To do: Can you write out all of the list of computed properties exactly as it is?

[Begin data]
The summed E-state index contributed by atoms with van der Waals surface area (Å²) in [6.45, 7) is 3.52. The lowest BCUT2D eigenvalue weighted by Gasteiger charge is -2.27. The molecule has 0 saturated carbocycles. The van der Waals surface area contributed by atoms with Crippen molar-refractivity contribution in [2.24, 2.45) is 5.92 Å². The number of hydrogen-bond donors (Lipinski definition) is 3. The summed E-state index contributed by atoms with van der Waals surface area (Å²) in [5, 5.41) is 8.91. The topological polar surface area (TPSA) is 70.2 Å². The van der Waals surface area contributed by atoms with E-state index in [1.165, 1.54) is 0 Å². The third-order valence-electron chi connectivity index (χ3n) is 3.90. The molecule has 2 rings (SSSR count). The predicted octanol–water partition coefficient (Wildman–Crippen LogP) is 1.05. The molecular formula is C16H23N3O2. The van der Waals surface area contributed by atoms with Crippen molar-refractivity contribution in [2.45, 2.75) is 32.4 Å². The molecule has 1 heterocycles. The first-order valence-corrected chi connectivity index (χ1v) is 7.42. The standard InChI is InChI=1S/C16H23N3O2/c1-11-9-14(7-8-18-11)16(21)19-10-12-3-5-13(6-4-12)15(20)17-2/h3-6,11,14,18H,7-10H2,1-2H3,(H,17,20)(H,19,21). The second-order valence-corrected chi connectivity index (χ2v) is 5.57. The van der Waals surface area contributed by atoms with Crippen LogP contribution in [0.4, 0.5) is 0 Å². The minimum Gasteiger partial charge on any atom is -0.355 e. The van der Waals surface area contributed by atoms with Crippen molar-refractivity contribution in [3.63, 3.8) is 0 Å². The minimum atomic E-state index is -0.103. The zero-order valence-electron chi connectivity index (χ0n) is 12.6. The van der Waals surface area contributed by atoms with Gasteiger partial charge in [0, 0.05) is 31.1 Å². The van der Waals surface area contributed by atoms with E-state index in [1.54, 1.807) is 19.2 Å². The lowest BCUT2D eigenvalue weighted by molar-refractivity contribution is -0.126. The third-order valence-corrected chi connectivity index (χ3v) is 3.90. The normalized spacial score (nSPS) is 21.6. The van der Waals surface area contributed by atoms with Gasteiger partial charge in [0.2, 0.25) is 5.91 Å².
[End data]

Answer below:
The summed E-state index contributed by atoms with van der Waals surface area (Å²) in [6.45, 7) is 3.52. The lowest BCUT2D eigenvalue weighted by Gasteiger charge is -2.27. The molecule has 0 saturated carbocycles. The van der Waals surface area contributed by atoms with Crippen molar-refractivity contribution in [2.24, 2.45) is 5.92 Å². The number of hydrogen-bond donors (Lipinski definition) is 3. The summed E-state index contributed by atoms with van der Waals surface area (Å²) in [5, 5.41) is 8.91. The topological polar surface area (TPSA) is 70.2 Å². The van der Waals surface area contributed by atoms with E-state index in [1.165, 1.54) is 0 Å². The third-order valence-electron chi connectivity index (χ3n) is 3.90. The molecule has 2 rings (SSSR count). The predicted octanol–water partition coefficient (Wildman–Crippen LogP) is 1.05. The molecular formula is C16H23N3O2. The van der Waals surface area contributed by atoms with Crippen molar-refractivity contribution in [2.45, 2.75) is 32.4 Å². The molecule has 1 heterocycles. The first-order valence-corrected chi connectivity index (χ1v) is 7.42. The standard InChI is InChI=1S/C16H23N3O2/c1-11-9-14(7-8-18-11)16(21)19-10-12-3-5-13(6-4-12)15(20)17-2/h3-6,11,14,18H,7-10H2,1-2H3,(H,17,20)(H,19,21). The second-order valence-corrected chi connectivity index (χ2v) is 5.57. The van der Waals surface area contributed by atoms with Crippen LogP contribution in [0.4, 0.5) is 0 Å². The minimum Gasteiger partial charge on any atom is -0.355 e. The van der Waals surface area contributed by atoms with Crippen molar-refractivity contribution in [3.63, 3.8) is 0 Å². The minimum atomic E-state index is -0.103. The zero-order valence-electron chi connectivity index (χ0n) is 12.6. The van der Waals surface area contributed by atoms with Gasteiger partial charge in [0, 0.05) is 31.1 Å². The van der Waals surface area contributed by atoms with E-state index in [1.54, 1.807) is 19.2 Å². The lowest BCUT2D eigenvalue weighted by molar-refractivity contribution is -0.126. The third-order valence-corrected chi connectivity index (χ3v) is 3.90. The normalized spacial score (nSPS) is 21.6. The van der Waals surface area contributed by atoms with Gasteiger partial charge in [0.2, 0.25) is 5.91 Å².